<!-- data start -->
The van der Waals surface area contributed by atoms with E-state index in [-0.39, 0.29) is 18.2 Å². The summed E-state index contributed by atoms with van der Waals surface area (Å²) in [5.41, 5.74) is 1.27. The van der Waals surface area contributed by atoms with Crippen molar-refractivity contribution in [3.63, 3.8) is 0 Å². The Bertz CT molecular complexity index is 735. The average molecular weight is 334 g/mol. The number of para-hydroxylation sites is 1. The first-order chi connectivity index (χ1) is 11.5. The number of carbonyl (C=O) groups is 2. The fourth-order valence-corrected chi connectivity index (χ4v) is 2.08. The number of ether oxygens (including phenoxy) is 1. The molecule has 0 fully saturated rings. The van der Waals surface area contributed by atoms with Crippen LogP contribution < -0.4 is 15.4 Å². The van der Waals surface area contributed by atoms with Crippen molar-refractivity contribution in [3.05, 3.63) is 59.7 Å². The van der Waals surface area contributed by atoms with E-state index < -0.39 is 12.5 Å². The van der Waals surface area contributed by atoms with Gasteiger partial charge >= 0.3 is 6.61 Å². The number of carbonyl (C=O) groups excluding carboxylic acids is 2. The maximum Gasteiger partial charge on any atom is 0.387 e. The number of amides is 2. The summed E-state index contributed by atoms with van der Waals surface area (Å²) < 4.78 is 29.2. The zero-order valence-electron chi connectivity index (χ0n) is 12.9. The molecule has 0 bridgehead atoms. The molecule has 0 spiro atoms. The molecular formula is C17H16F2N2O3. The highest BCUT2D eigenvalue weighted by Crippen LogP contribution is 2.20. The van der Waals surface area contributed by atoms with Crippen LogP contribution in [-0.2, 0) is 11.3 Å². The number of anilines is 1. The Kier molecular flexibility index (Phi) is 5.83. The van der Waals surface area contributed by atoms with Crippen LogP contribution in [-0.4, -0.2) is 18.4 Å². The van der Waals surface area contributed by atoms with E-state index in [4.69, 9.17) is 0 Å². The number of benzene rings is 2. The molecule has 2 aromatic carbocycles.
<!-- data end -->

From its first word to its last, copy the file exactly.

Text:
The van der Waals surface area contributed by atoms with E-state index in [-0.39, 0.29) is 18.2 Å². The summed E-state index contributed by atoms with van der Waals surface area (Å²) in [5.41, 5.74) is 1.27. The van der Waals surface area contributed by atoms with Crippen molar-refractivity contribution in [3.63, 3.8) is 0 Å². The Bertz CT molecular complexity index is 735. The average molecular weight is 334 g/mol. The number of para-hydroxylation sites is 1. The first-order chi connectivity index (χ1) is 11.5. The number of carbonyl (C=O) groups is 2. The fourth-order valence-corrected chi connectivity index (χ4v) is 2.08. The number of ether oxygens (including phenoxy) is 1. The molecule has 0 fully saturated rings. The van der Waals surface area contributed by atoms with Crippen LogP contribution < -0.4 is 15.4 Å². The van der Waals surface area contributed by atoms with Crippen molar-refractivity contribution in [3.05, 3.63) is 59.7 Å². The van der Waals surface area contributed by atoms with E-state index < -0.39 is 12.5 Å². The van der Waals surface area contributed by atoms with Gasteiger partial charge >= 0.3 is 6.61 Å². The number of carbonyl (C=O) groups excluding carboxylic acids is 2. The maximum Gasteiger partial charge on any atom is 0.387 e. The number of amides is 2. The summed E-state index contributed by atoms with van der Waals surface area (Å²) < 4.78 is 29.2. The zero-order valence-electron chi connectivity index (χ0n) is 12.9. The molecule has 0 bridgehead atoms. The molecule has 0 spiro atoms. The molecular formula is C17H16F2N2O3. The highest BCUT2D eigenvalue weighted by Crippen LogP contribution is 2.20. The van der Waals surface area contributed by atoms with Crippen LogP contribution in [-0.2, 0) is 11.3 Å². The number of anilines is 1. The Kier molecular flexibility index (Phi) is 5.83. The van der Waals surface area contributed by atoms with Crippen LogP contribution in [-0.4, -0.2) is 18.4 Å². The van der Waals surface area contributed by atoms with E-state index in [4.69, 9.17) is 0 Å². The number of benzene rings is 2. The molecule has 2 aromatic carbocycles.